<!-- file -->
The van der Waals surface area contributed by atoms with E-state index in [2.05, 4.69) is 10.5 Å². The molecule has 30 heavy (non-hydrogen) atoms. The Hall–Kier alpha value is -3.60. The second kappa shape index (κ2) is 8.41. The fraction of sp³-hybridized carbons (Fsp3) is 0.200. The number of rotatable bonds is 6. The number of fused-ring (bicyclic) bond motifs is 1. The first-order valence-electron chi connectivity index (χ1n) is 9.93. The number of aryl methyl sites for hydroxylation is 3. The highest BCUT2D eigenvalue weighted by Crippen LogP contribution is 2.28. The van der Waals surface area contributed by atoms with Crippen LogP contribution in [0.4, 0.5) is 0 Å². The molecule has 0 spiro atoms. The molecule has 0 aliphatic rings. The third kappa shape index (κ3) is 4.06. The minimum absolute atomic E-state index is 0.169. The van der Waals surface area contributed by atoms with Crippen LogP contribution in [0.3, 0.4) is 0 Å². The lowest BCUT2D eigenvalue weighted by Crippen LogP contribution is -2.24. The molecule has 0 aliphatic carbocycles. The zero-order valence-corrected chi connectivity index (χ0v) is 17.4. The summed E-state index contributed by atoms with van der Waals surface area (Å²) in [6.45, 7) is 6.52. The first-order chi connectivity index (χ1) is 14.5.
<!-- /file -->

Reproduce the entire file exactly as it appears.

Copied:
The van der Waals surface area contributed by atoms with E-state index in [2.05, 4.69) is 10.5 Å². The molecule has 30 heavy (non-hydrogen) atoms. The Hall–Kier alpha value is -3.60. The second kappa shape index (κ2) is 8.41. The fraction of sp³-hybridized carbons (Fsp3) is 0.200. The number of rotatable bonds is 6. The number of fused-ring (bicyclic) bond motifs is 1. The first-order valence-electron chi connectivity index (χ1n) is 9.93. The number of aryl methyl sites for hydroxylation is 3. The highest BCUT2D eigenvalue weighted by Crippen LogP contribution is 2.28. The van der Waals surface area contributed by atoms with Crippen LogP contribution in [0.4, 0.5) is 0 Å². The molecule has 0 spiro atoms. The molecule has 0 aliphatic rings. The third kappa shape index (κ3) is 4.06. The minimum absolute atomic E-state index is 0.169. The van der Waals surface area contributed by atoms with Crippen LogP contribution in [0.3, 0.4) is 0 Å². The lowest BCUT2D eigenvalue weighted by Crippen LogP contribution is -2.24. The molecule has 0 aliphatic carbocycles. The zero-order valence-corrected chi connectivity index (χ0v) is 17.4. The summed E-state index contributed by atoms with van der Waals surface area (Å²) in [6.45, 7) is 6.52. The first-order chi connectivity index (χ1) is 14.5.